Blog pyramid picture for MSL success

Searching for that first MSL job can be a frustrating and disheartening experience. There are lots of jobs posted, but they all require MSL experience. How do you get MSL experience if no one hires entry level MSLs? As I job search coach, I have the unique advantage of knowing what types of people companies REALLY hire. Guess what, most MSL jobs are not filled by experienced MSLs. Actually, a very small percentage of MSL jobs are filled by experienced MSLs. That’s right, most MSL jobs are filled by candidates with NO MSL EXPERIENCE. I know this because I see the job offers my coaching clients receive. All companies train their MSLs. They are looking for core traits (scientifically, therapeutically, personality, confidence) to build from.

What does it take to land that first MSL job? Insight, strategy, and initiative.
INSIGHT – as a Ph.D., Pharm.D. or M.D. you have lots of significant experience, but not all of it is relevant to the MSL role. Build a resume that presents your features (experiences) that best relate to skills used in the MSL role. Having insight into the role and what companies need from their MSLs will help you accomplish this.

STRATEGY – How are you going to tell your story? Are you going to be passive and wait for jobs to be posted before sending a resume? Develop a strategy to get noticed by key decision makers. Instead of focusing on the job search process, understand a company’s hiring process. Use a top-down approach to demonstrate your ability to reach key opinion leaders.

INITIATIVE – You have your resume and job search strategy in place, now take the initiative and start marketing yourself to key decision makers. The more people that see your resume the more likely you will land an interview. Differentiate yourself by demonstrating initiative and sending your resume to a hiring manager.

Questions about the MSL role or job search process? Ask Elizabeth, resume writer, interview coach, and MSL job search specialist. Email me at: elizabeth@clinicalstrategist.com


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What companies hire Medical Science Liaisons with no experience?

Picture pillsHave you found yourself scratching your head trying to figure out which companies hire MSLs with no previous MSL experience? Landing that first MSL job can feel like a daunting challenge, especially in today’s highly competitive job market.

There is good news though. Almost every pharmaceutical company will hire MSLs with no existing experience. That said there are always specific jobs that require certain backgrounds and experience. As a job search coach, I have yet to find a single company that will not hire new MSLs. All companies have extensive training programs that even experienced MSLs go through.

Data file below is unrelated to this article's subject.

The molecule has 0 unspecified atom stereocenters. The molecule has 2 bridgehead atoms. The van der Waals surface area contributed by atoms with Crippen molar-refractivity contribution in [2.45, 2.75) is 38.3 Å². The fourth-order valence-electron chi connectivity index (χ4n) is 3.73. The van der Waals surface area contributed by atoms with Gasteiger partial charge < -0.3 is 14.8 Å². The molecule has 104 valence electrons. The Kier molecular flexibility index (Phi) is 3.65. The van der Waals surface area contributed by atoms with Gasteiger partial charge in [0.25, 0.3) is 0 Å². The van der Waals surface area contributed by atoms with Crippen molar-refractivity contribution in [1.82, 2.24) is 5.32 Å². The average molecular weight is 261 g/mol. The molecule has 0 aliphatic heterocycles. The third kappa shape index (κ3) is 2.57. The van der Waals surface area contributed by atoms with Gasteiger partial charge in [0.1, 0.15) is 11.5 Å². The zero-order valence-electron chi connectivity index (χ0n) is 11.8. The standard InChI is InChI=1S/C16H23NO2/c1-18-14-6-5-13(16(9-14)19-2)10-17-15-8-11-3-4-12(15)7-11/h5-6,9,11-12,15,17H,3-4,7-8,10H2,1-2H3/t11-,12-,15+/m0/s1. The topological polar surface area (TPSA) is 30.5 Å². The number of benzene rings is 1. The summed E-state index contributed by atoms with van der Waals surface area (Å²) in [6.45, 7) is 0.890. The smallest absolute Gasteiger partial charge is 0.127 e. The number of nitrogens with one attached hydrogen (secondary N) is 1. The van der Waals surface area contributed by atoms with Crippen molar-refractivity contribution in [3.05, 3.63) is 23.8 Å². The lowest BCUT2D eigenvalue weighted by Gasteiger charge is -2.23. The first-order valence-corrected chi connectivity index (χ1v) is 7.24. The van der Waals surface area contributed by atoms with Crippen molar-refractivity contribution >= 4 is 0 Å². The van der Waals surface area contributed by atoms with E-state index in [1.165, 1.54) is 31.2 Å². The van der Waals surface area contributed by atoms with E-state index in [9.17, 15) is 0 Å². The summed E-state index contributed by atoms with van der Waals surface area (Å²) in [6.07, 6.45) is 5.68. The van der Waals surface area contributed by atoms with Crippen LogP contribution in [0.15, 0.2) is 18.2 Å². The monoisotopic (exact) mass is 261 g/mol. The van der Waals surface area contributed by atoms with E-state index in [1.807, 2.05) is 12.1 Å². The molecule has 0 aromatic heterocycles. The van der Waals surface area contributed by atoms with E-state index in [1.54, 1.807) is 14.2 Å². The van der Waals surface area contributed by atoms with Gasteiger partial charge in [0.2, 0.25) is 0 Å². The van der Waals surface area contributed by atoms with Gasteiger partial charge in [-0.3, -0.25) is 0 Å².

You are unlikely to find a MSL job posting that doesn’t require experience, but be assured MSLs get jobs without existing experience. In the last few months I have coached multiple MSL candidates into MSL jobs with no experience. They include:

  • Ph.D. with preclinical research to MSL in major pharmaceutical company
  • M.D. to MSL in major pharmaceutical company
  • Ph.D. with pharmaceutical industry research scientist to MSL in large biotech company
  • Ph.D. with technical sales to MSL position in pharmaceutical company
  • Ph.D. Postdoc Associate to MSL position in biotechnology company
  • Pharm.D. into MSL position at small pharmaceutical company

It is important to target key hiring managers directly. Their focus is on filling the needs of their division, not matching you against 10 bullet points listed in a job description. Before you approach hiring managers, take the time to ensure your resume is not only professional looking, but relays your strengths and background in ways that are relevant to the job you want. The more you understand what attributes a hiring manager looks for the better you are able to present your background in relevant terms. Don’t let the fact that there is not a job posted stop you from sending your resume to a hiring manager pro-actively. Remember, over 40% of all jobs filled are never posted!

If you are serious about landing a MSL job take the time to build a good foundation (resume) and develop a strategy that will get you noticed. I have coached dozens of MSL candidates with no experience into MSL jobs. It can be done.

Do you have questions about your job search or the MSL career? Ask Elizabeth, the MSL job search specialist, resume writer, and interview coach.

Elizabeth@clinicalstrategist.com


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Wondering what you can do to land medical sales interviews?

Picture - success in business - femaleIs a new medical / pharmaceutical sales job one of your goals for 2014?  As with any resolution, to achieve the goal requires action and change.  If you have been in a job search, how long is too long before you decide to change your strategy?  Over the last five years, the medical sales role has experienced significant changes.  The way companies hire medical sales teams have also changed.  The job search strategies used five years ago simply don’t work in this extremely competitive job market.

You may feel like you have no control over your search, but you do.  The job search process can be broken down into three basic areas.